[OT] Re: How does C work on non-unix?

From: Arthur J. O'Dwyer (ajo_at_nospam.andrew.cmu.edu)
Date: 12/24/03

Date: Wed, 24 Dec 2003 15:47:23 -0500 (EST)

On Wed, 24 Dec 2003, Malcolm wrote:
> "J. J. Farrell" <jjf@bcs.org.uk> wrote in message
> >
> > It sounds like you have some misconception about the relationship
> > between C and the OS. If you explain why you think there might be a
> > problem using C on OSes that aren't written in C, someone should be
> > able to help clear it up for you.
> Things don't work as nicely on non-Unix boxes.

  I guess you must use Unix a lot -- I've been a MS-DOS/Windows
person for most of my life, and I can't say I've noticed anything
about C or its myriad implementations that could reasonably be
described as "not nice." :)

> For instance, C has a
> printf() function, which means that arguments have to be passed from
> left to right on the stack.

  Assuming one exists. ;) Either that, or the implementation has to
make some sort of [ad hoc] protocol to deal with variadic functions:
for example, it could pass doubles on the FPU stack, structs in a
buffer area in RAM,... you get the idea. Anyway, IMLE the vast
majority of compilers targeted at OSes targeted at desktop users use
the stack for passing arguments, so there's nothing special about
*nix in that regard.

> If the OS is written in a language using a different
> convention, either you have to have layers of wrapping, or you need a
> keyword like "pascal" to make it all work together.

  Nonsense. The OS has nothing to do with the C library, in most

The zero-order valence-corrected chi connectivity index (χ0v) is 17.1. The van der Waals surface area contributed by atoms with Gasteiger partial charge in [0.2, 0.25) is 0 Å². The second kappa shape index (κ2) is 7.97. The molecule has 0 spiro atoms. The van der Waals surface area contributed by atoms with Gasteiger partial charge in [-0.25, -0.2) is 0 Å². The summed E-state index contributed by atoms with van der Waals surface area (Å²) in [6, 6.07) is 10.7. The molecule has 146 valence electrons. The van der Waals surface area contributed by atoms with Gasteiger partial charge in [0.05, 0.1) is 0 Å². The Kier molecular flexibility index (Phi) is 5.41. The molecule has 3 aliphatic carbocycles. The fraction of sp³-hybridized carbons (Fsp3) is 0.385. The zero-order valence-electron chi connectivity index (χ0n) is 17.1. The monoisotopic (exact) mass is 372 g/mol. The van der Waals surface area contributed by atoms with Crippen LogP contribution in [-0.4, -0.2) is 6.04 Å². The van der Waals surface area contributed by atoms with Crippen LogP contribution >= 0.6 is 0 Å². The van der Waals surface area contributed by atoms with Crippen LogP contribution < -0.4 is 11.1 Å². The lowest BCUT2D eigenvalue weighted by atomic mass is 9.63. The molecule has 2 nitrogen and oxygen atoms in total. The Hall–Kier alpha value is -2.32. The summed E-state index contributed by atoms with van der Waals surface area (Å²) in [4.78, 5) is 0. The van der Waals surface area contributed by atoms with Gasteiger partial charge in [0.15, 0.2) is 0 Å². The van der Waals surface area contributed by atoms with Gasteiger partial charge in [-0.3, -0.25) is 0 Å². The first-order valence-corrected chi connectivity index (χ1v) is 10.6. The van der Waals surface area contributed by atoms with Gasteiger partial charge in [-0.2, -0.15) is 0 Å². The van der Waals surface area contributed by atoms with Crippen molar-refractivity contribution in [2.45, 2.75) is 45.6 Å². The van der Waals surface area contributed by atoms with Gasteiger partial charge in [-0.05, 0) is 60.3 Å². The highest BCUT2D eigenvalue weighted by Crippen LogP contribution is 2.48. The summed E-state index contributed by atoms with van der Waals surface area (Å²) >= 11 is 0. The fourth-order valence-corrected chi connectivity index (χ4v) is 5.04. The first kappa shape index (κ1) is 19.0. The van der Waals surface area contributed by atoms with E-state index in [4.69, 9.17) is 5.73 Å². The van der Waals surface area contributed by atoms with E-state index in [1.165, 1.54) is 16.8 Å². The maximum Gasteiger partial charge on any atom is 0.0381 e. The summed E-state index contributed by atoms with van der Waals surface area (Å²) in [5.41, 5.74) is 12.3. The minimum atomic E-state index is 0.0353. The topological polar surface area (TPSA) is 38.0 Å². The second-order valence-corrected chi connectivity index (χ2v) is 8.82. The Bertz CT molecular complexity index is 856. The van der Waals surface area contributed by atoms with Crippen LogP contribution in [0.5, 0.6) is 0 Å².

cases. Sure, Unix has some clever bits that let different programs
share the same object libraries [IANA Unix expert], but that's
not relevant to C programming any more than is the fact that Unix
also allows multiple users at a time.
  DOS compilers like Borland, and many other compilers [DJGPP for
example], simply include their own "libc" implementations in the
compiler package itself. You write a program that wants to use
'printf'; the code for 'printf' gets linked into your executable.
No funky "pascal" keywords involved.
  In fact, the only compiler family I know of that uses "pascal"
is Borland, and the purpose of their "pascal" keyword is to allow
linking of code between different languages -- to link C code
with Pascal code, e.g. That's completely different and OT here,
where we discuss only pure C code, not C-plus-Pascal-plus-Fortran
or whatever.

> Similarly, Unix treats a printer like a file, so output can be piped
> directly to it. Other OSes work in different ways, and stdin and stdout
> can't always be piped simply.

  The C language doesn't understand the concept of "pipe" anyway;
that's a shell-level concept (which in Unix is built into the
kernel, and AFAIK in DOS is simulated directly at the level of
the shell), not a language-level concept.

> Sometimes it isn't even obvious how to provide a stdout / stderr. For
> instance, graphics and stderr don't mix on some systems.
            ^^^^^^^^ Neither here [ISO C] nor there [Unix]. :)

  True, but then we get into hosted versus freestanding implementations,
and we'll be here all night with the embedded-systems folks telling
us again about how 'stdout' on ToastMaster 2000 is connected to the
brownness setting, blah blah blah. ;-)
  Freestanding implementations aren't required to provide a lot of
the C library's functionality; the Standard covers all that, but I
don't know it off the top of my head.
  Most hosted implementations *do* provide sensible semantics for
things like 'stdin', 'stdout', 'arg[cv]', 'fopen', and so on.